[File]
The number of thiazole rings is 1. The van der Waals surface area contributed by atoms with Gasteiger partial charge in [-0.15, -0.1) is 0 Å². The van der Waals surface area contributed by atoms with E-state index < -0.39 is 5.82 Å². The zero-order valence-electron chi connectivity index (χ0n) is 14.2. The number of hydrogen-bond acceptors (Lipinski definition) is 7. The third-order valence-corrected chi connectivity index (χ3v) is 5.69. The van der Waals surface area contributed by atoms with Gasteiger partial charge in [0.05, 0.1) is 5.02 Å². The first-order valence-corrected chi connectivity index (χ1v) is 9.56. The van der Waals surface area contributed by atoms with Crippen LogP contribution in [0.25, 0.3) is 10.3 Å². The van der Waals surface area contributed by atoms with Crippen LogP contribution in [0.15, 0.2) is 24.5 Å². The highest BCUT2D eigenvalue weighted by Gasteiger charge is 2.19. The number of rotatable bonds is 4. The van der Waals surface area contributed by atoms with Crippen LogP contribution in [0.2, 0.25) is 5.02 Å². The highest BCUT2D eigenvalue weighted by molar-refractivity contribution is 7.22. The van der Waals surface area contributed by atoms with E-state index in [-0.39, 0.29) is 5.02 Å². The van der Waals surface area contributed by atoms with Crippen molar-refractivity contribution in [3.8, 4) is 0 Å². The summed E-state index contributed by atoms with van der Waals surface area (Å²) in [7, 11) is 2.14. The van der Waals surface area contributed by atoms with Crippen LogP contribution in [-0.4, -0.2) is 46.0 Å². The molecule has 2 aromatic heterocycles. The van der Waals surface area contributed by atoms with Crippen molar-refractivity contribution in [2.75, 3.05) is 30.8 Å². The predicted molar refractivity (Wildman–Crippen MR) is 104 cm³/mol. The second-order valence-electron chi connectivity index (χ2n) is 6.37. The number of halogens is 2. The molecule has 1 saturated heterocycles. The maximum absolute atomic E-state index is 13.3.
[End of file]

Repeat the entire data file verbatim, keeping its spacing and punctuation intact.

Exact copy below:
The number of thiazole rings is 1. The van der Waals surface area contributed by atoms with Gasteiger partial charge in [-0.15, -0.1) is 0 Å². The van der Waals surface area contributed by atoms with E-state index < -0.39 is 5.82 Å². The zero-order valence-electron chi connectivity index (χ0n) is 14.2. The number of hydrogen-bond acceptors (Lipinski definition) is 7. The third-order valence-corrected chi connectivity index (χ3v) is 5.69. The van der Waals surface area contributed by atoms with Gasteiger partial charge in [0.05, 0.1) is 5.02 Å². The first-order valence-corrected chi connectivity index (χ1v) is 9.56. The van der Waals surface area contributed by atoms with Crippen LogP contribution in [0.25, 0.3) is 10.3 Å². The van der Waals surface area contributed by atoms with Crippen LogP contribution in [0.15, 0.2) is 24.5 Å². The highest BCUT2D eigenvalue weighted by Gasteiger charge is 2.19. The number of rotatable bonds is 4. The van der Waals surface area contributed by atoms with Crippen LogP contribution in [0.2, 0.25) is 5.02 Å². The highest BCUT2D eigenvalue weighted by molar-refractivity contribution is 7.22. The van der Waals surface area contributed by atoms with E-state index in [-0.39, 0.29) is 5.02 Å². The van der Waals surface area contributed by atoms with Crippen molar-refractivity contribution in [3.8, 4) is 0 Å². The summed E-state index contributed by atoms with van der Waals surface area (Å²) in [7, 11) is 2.14. The van der Waals surface area contributed by atoms with Crippen LogP contribution in [-0.4, -0.2) is 46.0 Å². The molecule has 2 aromatic heterocycles. The van der Waals surface area contributed by atoms with Crippen molar-refractivity contribution in [2.75, 3.05) is 30.8 Å². The predicted molar refractivity (Wildman–Crippen MR) is 104 cm³/mol. The second-order valence-electron chi connectivity index (χ2n) is 6.37. The number of halogens is 2. The molecule has 1 saturated heterocycles. The maximum absolute atomic E-state index is 13.3.